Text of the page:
The Cliffsofmoher's Melbourne Cup death sparks furious debate over race horse welfare in Australia

The race that stops a nation is today being called the race that divides a nation amid a growing backlash over the death of a horse in yesterday's Melbourne Cup.

Cliffsofmoher’s death has led to some question how much transparency the sport truly has.

The Cliffsofmoher was euthanised after fracturing a shoulder early in the race - something officials say was a kindness, but animal welfare groups say the problem is more widespread.

After commentators commented prior to the race that the Irish Thoroughbred was "melting like an ice cream", images surfaced of his final moments before vets put him down.

Racing Victoria's general manager of integrity Jamie Stier said it was the best option.

"Often it is most appropriate and kindest thing to have the horse euthanised," Stier said.

"It's one of those most unfortunate things that happens in racing and sad as it is of course we're extending our sympathies to the owners."

But the five-year-old's death has prompted widespread public outrage over the treatment and welfare of horses in the racing industry.

Racing's defenders today say the horses are cared for and loved and that people need look no further than The Cliffsofmoher's dismayed jockey as proof.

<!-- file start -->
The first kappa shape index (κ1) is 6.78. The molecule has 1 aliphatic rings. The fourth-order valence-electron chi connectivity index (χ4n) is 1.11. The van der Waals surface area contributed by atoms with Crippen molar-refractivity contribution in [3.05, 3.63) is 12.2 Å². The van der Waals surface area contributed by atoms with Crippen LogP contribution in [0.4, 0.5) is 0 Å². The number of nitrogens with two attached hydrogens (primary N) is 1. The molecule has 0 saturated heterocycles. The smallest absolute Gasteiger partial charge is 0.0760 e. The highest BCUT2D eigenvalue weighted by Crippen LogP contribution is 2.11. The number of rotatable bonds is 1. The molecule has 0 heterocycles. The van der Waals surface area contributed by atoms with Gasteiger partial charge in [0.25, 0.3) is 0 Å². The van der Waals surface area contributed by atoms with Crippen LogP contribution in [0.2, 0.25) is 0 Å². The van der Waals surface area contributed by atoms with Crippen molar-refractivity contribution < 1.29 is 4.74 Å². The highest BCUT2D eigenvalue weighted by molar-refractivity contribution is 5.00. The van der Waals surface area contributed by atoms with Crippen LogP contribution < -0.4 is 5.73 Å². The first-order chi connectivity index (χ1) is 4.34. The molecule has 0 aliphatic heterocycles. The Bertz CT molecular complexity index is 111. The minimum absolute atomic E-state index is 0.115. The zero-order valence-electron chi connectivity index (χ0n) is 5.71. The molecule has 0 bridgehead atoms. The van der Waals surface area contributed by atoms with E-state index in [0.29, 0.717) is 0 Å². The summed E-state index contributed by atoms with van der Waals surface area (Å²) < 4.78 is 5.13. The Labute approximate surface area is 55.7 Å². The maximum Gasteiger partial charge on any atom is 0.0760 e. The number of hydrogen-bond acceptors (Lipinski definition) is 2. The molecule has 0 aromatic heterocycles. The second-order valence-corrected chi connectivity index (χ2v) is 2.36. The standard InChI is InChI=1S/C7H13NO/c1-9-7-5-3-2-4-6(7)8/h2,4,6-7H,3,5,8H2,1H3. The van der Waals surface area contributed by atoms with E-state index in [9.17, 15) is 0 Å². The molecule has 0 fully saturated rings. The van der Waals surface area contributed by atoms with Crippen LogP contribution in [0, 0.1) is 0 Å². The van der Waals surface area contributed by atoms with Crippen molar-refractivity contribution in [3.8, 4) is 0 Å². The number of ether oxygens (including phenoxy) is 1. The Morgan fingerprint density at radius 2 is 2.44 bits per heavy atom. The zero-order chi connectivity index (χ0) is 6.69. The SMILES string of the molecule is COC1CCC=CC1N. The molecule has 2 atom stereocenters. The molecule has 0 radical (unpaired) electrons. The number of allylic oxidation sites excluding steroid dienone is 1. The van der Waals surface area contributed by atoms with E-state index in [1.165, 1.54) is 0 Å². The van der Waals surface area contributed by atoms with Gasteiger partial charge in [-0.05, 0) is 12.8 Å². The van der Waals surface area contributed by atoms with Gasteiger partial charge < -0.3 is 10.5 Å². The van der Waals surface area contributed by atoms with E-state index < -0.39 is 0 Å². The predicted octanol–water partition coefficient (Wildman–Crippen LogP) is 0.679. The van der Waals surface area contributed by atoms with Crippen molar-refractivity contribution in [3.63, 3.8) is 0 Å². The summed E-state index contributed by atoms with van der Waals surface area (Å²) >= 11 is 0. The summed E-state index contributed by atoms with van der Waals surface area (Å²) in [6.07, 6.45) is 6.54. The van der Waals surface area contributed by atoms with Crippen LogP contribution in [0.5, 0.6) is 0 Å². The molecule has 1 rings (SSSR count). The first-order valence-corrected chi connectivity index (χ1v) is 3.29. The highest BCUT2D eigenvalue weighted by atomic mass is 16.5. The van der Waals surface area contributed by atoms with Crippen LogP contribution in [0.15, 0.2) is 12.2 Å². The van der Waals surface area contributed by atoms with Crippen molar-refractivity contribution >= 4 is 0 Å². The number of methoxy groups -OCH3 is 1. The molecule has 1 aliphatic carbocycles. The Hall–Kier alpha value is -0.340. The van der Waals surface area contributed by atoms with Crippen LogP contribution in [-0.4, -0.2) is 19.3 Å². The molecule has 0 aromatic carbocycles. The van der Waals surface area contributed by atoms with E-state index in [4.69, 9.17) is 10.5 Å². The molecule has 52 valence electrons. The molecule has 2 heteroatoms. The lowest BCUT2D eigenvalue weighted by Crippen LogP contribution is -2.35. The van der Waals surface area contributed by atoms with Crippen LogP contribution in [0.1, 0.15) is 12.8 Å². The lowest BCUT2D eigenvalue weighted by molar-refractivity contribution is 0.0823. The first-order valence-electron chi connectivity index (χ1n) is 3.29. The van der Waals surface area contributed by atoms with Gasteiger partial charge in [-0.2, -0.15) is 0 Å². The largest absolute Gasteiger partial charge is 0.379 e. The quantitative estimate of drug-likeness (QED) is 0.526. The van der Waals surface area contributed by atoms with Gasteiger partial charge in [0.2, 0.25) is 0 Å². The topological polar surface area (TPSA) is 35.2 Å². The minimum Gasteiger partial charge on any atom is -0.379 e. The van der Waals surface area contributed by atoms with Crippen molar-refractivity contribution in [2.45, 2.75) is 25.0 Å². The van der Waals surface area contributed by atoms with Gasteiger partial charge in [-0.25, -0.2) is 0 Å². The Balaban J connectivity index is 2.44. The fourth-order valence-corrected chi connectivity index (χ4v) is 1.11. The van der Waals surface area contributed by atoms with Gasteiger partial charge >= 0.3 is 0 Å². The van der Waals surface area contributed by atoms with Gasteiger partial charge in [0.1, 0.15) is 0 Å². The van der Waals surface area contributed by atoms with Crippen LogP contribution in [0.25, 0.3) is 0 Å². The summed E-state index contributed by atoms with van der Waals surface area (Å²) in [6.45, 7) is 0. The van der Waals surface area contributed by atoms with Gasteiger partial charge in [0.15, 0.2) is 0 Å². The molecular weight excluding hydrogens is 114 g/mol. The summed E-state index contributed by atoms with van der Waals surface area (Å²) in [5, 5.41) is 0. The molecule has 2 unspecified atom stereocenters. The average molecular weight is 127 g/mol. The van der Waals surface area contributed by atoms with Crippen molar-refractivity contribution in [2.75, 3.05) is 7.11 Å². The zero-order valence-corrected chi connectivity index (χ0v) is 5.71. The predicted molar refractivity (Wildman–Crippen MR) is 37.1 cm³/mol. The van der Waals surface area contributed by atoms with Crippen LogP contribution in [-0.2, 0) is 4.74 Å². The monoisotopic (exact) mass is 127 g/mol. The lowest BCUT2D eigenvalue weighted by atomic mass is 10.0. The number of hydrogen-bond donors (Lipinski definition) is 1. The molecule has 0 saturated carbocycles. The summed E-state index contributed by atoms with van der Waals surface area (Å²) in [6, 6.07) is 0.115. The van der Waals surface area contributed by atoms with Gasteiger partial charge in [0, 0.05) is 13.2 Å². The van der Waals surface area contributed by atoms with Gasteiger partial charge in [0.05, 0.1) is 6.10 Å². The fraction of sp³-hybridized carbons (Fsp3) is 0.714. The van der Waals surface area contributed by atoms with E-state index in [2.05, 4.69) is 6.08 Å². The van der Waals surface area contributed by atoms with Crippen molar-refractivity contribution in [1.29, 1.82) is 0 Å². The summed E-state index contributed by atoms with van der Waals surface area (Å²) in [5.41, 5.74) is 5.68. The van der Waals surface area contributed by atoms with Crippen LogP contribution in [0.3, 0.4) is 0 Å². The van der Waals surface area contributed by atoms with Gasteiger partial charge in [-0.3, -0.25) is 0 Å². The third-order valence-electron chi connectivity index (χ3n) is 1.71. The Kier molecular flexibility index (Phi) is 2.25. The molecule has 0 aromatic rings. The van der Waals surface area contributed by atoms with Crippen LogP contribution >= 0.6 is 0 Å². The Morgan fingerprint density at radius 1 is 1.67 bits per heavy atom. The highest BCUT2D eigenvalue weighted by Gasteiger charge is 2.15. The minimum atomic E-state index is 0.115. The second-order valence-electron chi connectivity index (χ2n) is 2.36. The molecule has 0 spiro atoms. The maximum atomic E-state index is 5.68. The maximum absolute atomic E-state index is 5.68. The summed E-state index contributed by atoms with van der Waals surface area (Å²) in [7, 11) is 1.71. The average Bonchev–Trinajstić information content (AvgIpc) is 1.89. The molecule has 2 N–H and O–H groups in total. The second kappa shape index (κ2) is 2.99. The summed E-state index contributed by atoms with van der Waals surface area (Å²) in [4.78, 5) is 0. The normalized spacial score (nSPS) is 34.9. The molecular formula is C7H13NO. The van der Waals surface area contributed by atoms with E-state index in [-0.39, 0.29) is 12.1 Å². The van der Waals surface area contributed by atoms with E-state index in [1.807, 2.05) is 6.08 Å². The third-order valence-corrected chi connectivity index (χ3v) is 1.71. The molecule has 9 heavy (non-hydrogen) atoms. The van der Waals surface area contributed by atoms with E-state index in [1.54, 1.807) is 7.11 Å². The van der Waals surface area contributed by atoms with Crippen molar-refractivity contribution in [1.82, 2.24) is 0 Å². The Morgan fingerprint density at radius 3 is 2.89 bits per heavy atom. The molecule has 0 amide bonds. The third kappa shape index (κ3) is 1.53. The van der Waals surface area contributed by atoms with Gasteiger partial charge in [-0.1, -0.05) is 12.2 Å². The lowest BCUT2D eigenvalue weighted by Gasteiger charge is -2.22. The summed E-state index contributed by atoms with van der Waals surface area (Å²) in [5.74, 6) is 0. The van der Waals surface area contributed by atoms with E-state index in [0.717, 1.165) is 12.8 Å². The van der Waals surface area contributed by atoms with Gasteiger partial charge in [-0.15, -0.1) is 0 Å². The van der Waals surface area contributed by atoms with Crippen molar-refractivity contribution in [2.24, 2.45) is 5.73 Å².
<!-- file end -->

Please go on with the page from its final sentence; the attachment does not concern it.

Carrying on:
But RSPCA Victoria CEO Dr Liz Walker says its supporters need to look at recent numbers.

"For three of the last four years on Melbourne Cup day we've had a death of at least one horse," she said.

"This is a community saying this isn’t right and we need to do better."

In 2014, Admire Rakti collapsed and died in its stall after the Melbourne Cup. The very same day, another Cup runner, Araldo, was put down after it fractured its leg kicking a fence.

Cliffs of Moher will undergo a post mortem.

The RSPCA says death and injury isn't limited to Cup Day but it's not well documented and they're calling for industry wide change.

In Australia a racing horse dies on average, every three days a from injury sustained in a race.

"We can manage these things but we need to be open and transparent and accountable and right now I think it's fair to say when it comes to injury and mortality we don’t have that transparency."


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